“Good seasons start with good beginnings” – Sparky Anderson
Had to reschedule your trip to Japan? Maybe you want to know the best time to reschedule? Want to put some items on the bucket list? If you are reading these lines, then it may be time for you to prepare your trip to Japan and discover the beauty of each season.
Indeed, each season (季節 kisetsu) in Japan has the wonderful power to stay in your mind. Whether it is spring, summer, autumn or winter, don’t let the differences in seasons tear you apart trying to decide when to visit Japan. Instead, let’s discover the many treasures of each season for you to experience!
Excited? Let’s get into it.
Spring occurs during the months of March, April, and May and is called haru (春) in Japanese. The last bit of snow will disappear little by little as every single tree will wear a new outfit to be ready and blossom. Here are some reasons why you should visit Japan during spring:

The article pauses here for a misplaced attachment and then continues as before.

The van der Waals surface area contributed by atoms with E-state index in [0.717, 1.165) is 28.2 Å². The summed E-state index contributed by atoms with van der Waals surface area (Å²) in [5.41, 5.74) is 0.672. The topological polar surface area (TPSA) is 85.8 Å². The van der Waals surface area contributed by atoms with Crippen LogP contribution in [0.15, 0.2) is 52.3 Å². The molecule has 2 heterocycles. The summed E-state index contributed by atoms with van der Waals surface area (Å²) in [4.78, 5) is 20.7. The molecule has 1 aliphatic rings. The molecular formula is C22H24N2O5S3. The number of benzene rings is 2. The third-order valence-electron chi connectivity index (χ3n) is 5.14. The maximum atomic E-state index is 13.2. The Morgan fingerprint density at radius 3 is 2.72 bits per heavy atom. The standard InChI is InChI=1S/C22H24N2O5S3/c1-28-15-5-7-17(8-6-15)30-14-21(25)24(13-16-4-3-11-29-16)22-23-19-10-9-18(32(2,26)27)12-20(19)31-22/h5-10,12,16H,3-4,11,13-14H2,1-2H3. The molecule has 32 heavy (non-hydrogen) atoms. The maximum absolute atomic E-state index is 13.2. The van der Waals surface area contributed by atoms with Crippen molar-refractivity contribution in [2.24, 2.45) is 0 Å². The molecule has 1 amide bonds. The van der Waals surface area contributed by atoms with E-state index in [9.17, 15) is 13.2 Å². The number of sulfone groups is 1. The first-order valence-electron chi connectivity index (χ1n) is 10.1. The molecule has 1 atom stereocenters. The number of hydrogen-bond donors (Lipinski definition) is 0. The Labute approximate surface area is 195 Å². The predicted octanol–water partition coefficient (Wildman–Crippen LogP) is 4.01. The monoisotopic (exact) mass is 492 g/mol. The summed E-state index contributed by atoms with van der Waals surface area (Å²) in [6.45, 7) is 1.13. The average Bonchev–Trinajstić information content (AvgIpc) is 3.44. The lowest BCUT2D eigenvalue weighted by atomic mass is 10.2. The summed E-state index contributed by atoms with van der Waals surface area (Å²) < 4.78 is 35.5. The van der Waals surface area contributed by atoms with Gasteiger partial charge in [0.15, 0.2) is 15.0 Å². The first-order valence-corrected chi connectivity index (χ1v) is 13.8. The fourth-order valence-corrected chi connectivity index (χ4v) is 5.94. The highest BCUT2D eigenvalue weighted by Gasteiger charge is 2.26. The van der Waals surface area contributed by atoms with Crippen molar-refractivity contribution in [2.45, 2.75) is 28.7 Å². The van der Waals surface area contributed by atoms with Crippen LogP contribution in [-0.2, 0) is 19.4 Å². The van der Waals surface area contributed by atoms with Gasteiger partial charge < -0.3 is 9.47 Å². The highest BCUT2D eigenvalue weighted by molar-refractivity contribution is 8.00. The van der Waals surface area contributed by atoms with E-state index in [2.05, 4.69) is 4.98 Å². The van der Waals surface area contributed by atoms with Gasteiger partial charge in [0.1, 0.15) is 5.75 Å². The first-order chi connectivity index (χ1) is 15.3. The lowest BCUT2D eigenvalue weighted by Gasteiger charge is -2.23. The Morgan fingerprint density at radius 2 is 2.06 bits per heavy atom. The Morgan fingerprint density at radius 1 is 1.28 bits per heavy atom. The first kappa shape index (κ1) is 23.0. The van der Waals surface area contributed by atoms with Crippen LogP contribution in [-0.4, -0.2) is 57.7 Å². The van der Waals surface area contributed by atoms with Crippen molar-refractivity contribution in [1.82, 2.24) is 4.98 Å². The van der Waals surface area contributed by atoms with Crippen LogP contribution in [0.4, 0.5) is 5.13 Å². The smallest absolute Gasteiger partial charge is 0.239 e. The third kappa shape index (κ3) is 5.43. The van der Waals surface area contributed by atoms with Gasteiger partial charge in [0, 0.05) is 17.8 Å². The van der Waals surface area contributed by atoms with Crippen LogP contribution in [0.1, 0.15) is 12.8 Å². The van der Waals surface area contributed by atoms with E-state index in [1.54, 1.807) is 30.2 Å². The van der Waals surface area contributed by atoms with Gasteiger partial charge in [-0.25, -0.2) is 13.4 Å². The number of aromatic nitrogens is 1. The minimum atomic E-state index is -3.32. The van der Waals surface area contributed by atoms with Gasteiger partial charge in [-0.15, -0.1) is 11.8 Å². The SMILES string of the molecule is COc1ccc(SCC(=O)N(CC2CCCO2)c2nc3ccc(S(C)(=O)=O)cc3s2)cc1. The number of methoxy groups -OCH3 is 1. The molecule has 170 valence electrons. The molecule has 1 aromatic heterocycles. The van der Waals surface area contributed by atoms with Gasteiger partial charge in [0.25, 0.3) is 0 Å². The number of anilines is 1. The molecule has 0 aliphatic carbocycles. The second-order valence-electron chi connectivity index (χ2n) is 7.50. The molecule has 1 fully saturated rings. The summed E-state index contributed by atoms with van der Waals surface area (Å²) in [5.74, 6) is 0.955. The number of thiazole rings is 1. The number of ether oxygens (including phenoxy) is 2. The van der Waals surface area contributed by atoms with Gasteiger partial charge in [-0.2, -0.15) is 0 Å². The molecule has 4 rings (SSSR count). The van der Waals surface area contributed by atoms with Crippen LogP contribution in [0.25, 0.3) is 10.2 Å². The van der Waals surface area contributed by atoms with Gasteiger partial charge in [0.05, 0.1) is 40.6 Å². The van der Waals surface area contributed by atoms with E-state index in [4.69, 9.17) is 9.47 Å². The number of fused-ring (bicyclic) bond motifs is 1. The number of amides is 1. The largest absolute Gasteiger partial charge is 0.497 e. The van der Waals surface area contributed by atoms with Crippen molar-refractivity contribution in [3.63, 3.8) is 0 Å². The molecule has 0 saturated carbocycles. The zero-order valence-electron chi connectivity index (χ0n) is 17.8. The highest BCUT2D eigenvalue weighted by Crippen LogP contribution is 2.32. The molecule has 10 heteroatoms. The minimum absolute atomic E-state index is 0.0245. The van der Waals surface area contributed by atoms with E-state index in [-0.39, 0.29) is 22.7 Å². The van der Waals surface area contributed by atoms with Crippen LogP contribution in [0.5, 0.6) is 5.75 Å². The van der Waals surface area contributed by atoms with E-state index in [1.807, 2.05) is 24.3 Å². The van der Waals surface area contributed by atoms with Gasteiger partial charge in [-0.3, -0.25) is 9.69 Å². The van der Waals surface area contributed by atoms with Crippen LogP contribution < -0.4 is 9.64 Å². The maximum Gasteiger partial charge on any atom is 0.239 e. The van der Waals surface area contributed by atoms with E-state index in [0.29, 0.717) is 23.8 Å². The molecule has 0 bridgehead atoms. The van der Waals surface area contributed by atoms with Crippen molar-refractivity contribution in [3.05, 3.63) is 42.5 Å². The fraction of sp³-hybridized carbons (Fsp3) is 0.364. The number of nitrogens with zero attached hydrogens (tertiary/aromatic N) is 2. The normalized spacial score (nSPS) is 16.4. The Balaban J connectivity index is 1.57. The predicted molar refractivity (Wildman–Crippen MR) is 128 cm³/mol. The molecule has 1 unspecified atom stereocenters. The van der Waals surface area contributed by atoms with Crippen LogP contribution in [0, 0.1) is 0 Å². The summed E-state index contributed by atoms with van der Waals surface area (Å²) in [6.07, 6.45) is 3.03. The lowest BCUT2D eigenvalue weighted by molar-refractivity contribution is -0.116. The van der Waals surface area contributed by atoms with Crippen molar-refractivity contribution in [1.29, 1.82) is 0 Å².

- Score some budget-friendly ski resort deals with the milder weather.
- Take a stroll to enjoy the cherry blossoms (桜 sakura).
- Have a picnic under the cherry blossoms.
- See the illuminated cherry blossom corridors at night!
- Hear the bush warblers as they begin to sing!
- Try a fruit sandwich (it’s delicious)!
- Eat sakura flavoured foods like sakuramochi.
- Pick up amazing sakura snacks and treats at a konbini (convenience store)!
- Quench your thirst with sakura flavoured drinks.
- Sip on limited edition spring alcoholic drinks.
- Pour amacha (sweet tea) on the Buddha statue at Hanamatsuri (festival for Buddha’s birthday).
- Visit Emperor Showa’s burial tomb in commemoration of Showa no Hi (Emperor Showa’s birthday).
- See the lines of carp streamers hung up to celebrate Kodomo no Hi (Children’s Day).
- Visit a green tea farm and drink delicious matcha with elegant sweets.
- See mikoshi (portable shrine) floats at a spring festival.
- Go strawberry picking but also eat lots of strawberry treats!
- Learn more and go green for Earth Day celebrations!
- Yell your hardest for your favourite at a sumo tournament.
Summer is Natsu (夏) in Japanese and takes place in the months of June, July, and August. It is a very hot period with a rainy season at the beginning. Here, I gathered up some items on why you should visit Japan (despite the humid weather) during this season: